The Islamic Consultative Assembly allocated 250 million euros to the country's cultural sectors in 2006. One third of this budget was allocated to various cinema activities including building new theaters, equipping filmmaking laboratories and studios and production of different films. So far, five million euros out of this budget has been spent on filmmaking. The amount reveals the extent of the government’s significant role in the Iranian film industry. Every year, the government funds production of 10 to 15 feature films and pays loans to some 30-40 other films. The amount of loans depends on the film's subject and how close it is to the government's idea of a good film.

Any private sector producer would be able to produce his film if he could manage to take 50,000 euros in loan from the government. He is either one of those producers who supply the rest of the capital needed for the film (whose number is quite few) or teams up with other producers. There are producers in Iran who can produce a movie without spending a cent! After securing a loan and making the government their partner as holder of some 20 percent of the box-office yield, they would enter into negotiations with one or two investors and encourage them to become their partner in the hope of winning a 40 percent share in the profit. They start filming with the money they get from their partners and as they get closer to the end of filming, they sell the royalty to television or video networks or a group of theaters that are to screen the film and collect the rest of the budget. 

Although many Iranian films have been failing at the box office for many years, strangely enough, there are always investors who would want to invest on films. Some of them are upstarts who could not care less for some 60,000 or 70,000 euros. Some others are simply looking for cultural reputation while still others see this as an opportunity to mix with actors. They take pride in going on locations to pose for a photo with director and the cast. They enjoy showing off these pictures to others in parties. And there is rivalry among those who can afford to do so. Of course, there are those who are misled by producers and lose their small capital to end up in misery. Nowadays, producers have found a new source for easy investment. The new investors are creditable multinational companies that produce consumer goods whose branches are flourishing in Iran. Recently, an importer of a famous brand of cellphone provided the entire lump sum needed to produce a renowned fundamentalist filmmaker's movie.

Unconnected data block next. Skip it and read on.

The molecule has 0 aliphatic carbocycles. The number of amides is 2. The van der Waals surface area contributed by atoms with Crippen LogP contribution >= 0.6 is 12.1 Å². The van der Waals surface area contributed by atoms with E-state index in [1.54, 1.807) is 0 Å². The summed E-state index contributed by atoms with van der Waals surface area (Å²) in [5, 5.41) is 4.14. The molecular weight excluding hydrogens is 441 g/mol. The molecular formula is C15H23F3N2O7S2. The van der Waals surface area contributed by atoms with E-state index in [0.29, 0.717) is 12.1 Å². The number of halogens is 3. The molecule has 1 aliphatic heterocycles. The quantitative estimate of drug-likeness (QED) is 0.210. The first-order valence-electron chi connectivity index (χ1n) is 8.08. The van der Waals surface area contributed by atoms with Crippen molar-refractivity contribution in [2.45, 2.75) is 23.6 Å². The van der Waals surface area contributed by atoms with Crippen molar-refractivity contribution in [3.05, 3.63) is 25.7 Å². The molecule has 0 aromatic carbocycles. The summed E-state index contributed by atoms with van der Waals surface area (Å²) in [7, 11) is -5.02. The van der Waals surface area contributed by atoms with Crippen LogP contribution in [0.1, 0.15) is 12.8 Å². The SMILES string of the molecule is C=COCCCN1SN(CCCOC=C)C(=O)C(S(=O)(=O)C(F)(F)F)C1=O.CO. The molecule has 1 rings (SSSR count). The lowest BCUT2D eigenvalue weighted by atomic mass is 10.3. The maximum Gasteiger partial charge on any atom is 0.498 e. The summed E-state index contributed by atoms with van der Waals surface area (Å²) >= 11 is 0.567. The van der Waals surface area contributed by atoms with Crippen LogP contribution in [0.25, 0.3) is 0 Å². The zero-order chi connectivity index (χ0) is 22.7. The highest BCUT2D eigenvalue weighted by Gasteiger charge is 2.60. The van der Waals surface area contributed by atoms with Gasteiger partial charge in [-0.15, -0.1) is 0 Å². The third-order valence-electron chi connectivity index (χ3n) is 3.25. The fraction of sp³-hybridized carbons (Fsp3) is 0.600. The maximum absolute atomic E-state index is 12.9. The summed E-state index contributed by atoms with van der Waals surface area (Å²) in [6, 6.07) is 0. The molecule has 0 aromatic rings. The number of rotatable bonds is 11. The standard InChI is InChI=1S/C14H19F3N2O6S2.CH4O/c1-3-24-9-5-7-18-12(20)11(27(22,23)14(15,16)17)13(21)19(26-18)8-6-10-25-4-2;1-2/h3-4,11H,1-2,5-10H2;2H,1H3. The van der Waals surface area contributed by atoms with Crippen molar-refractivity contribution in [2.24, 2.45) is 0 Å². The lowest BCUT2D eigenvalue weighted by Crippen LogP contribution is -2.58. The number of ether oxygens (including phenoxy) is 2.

In this way, most producers never have to face a loss. Those who have made their films within the frameworks of a partnership will have their share of the box office yield anyway. The more the film sells the better for them. They will start their next project almost immediately. If the film fails, they will not have to be answerable. Their next project might only be delayed for some time. In the past 25 years, only four or five producers have been naïve or ambitious enough to end up behind the bars.

Every now and then, some people who have had little or no share of state facilities voice their protest. They accuse others of rent seeking and taking advantage of public resources. But soon they will join their rivals after they manage to take a loan and become the government's partner in filmmaking. Then the Iranian roulette continues with participation of more players.